When I traveled around the world for six months in 2007, one of the issues I had to deal with was my mail. Fortunately, my roommate was an angel; she opened all my mail and emailed me about anything that had to be attended to while I was on the road. However, when I returned home I still had to wade through an overflowing laundry basket full of mail, most of which turned out to be junk: catalogs, credit card offers, direct mailed coupons from my auto dealership, etc., etc. I decided something had to be done about all this junk mail. Not only is it a nuisance and a time consumer, it also is a waste of natural resources; I wonder how many trees we kill each year for all this useless advertising. Basically, I decided that if it couldn’t be emailed, I didn’t want it.

Through my efforts I discovered the DMAChoice.org, which is the official mail preference service for the Data & Marketing Association in the United States. Once your name is on this list, any member of the DMA is obligated to stop sending you direct mail pieces. The price for adding your name is $2, and it lasts for 10 years. After ten years, you must sign up again. Register for the service HERE.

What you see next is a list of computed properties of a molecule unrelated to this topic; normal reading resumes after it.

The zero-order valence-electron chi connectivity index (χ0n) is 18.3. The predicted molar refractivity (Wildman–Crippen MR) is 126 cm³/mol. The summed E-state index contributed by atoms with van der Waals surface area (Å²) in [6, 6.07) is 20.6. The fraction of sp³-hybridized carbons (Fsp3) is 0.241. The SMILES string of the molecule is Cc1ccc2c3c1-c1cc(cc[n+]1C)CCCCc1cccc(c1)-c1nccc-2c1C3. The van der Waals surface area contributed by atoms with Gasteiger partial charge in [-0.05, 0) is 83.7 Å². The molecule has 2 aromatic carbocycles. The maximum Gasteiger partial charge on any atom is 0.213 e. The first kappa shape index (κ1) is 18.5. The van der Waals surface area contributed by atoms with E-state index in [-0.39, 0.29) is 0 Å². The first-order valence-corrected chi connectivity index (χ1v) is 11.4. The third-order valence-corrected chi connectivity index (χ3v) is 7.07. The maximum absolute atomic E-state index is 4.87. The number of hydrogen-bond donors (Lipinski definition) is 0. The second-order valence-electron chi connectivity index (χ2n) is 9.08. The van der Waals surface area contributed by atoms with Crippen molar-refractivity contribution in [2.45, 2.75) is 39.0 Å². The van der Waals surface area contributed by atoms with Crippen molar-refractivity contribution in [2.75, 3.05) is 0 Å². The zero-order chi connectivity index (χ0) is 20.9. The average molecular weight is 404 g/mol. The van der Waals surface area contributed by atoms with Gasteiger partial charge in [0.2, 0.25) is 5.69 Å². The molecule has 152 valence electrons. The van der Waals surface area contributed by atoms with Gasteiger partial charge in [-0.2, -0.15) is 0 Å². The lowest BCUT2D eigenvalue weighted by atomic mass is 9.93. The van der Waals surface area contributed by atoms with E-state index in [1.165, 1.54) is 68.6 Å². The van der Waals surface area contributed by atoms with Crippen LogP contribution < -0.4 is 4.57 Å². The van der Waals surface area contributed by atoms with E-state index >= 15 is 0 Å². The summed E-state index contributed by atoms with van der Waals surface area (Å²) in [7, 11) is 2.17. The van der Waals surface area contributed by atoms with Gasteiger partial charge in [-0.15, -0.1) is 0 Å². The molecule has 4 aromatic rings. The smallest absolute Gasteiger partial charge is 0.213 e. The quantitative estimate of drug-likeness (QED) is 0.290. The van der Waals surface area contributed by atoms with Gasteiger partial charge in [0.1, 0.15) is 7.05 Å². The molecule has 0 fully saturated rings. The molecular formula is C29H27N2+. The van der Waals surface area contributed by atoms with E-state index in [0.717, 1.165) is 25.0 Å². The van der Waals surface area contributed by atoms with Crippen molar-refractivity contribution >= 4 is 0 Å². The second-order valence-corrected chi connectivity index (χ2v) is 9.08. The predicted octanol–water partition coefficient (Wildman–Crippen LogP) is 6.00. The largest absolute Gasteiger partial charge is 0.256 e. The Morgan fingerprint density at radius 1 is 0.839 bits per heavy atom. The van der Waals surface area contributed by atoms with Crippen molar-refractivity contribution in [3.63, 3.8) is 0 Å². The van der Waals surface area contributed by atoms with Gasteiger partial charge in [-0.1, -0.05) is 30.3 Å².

I figured, what the heck, and signed up. Since most companies that conduct mass mailing campaigns are members of DMA, the amount of junk mail I received slowly began to disappear. The site had warned that it could take up to 90 days, because many mailings are prepared well in advance, however within 60 days my junk mail virtually disappeared. A few years later, once it also became available, I added my name to the National “Do Not Mail” List, which is similar to the “Do Not Call” list. These days I receive very little mail and I am a happy camper.